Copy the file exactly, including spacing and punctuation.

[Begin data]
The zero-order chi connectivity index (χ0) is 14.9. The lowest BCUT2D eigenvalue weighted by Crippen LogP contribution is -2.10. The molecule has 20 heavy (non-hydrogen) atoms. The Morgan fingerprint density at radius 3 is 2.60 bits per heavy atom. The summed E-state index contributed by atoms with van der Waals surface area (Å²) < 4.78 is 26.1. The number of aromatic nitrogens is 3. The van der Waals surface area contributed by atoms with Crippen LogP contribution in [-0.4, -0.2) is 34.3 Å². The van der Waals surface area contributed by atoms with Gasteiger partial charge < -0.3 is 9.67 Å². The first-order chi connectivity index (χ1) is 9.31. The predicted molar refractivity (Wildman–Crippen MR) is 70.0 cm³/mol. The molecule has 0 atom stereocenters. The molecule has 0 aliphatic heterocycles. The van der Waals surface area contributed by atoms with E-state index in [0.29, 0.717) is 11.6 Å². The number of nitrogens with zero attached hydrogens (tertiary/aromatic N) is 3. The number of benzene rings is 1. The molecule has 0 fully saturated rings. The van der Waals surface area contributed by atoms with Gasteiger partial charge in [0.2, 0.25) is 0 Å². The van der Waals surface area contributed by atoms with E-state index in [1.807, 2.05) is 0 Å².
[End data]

The zero-order chi connectivity index (χ0) is 14.9. The lowest BCUT2D eigenvalue weighted by Crippen LogP contribution is -2.10. The molecule has 20 heavy (non-hydrogen) atoms. The Morgan fingerprint density at radius 3 is 2.60 bits per heavy atom. The summed E-state index contributed by atoms with van der Waals surface area (Å²) < 4.78 is 26.1. The number of aromatic nitrogens is 3. The van der Waals surface area contributed by atoms with Crippen LogP contribution in [-0.4, -0.2) is 34.3 Å². The van der Waals surface area contributed by atoms with Gasteiger partial charge < -0.3 is 9.67 Å². The first-order chi connectivity index (χ1) is 9.31. The predicted molar refractivity (Wildman–Crippen MR) is 70.0 cm³/mol. The molecule has 0 atom stereocenters. The molecule has 0 aliphatic heterocycles. The van der Waals surface area contributed by atoms with E-state index in [0.29, 0.717) is 11.6 Å². The number of nitrogens with zero attached hydrogens (tertiary/aromatic N) is 3. The number of benzene rings is 1. The molecule has 0 fully saturated rings. The van der Waals surface area contributed by atoms with Gasteiger partial charge in [0.2, 0.25) is 0 Å². The van der Waals surface area contributed by atoms with E-state index in [1.807, 2.05) is 0 Å².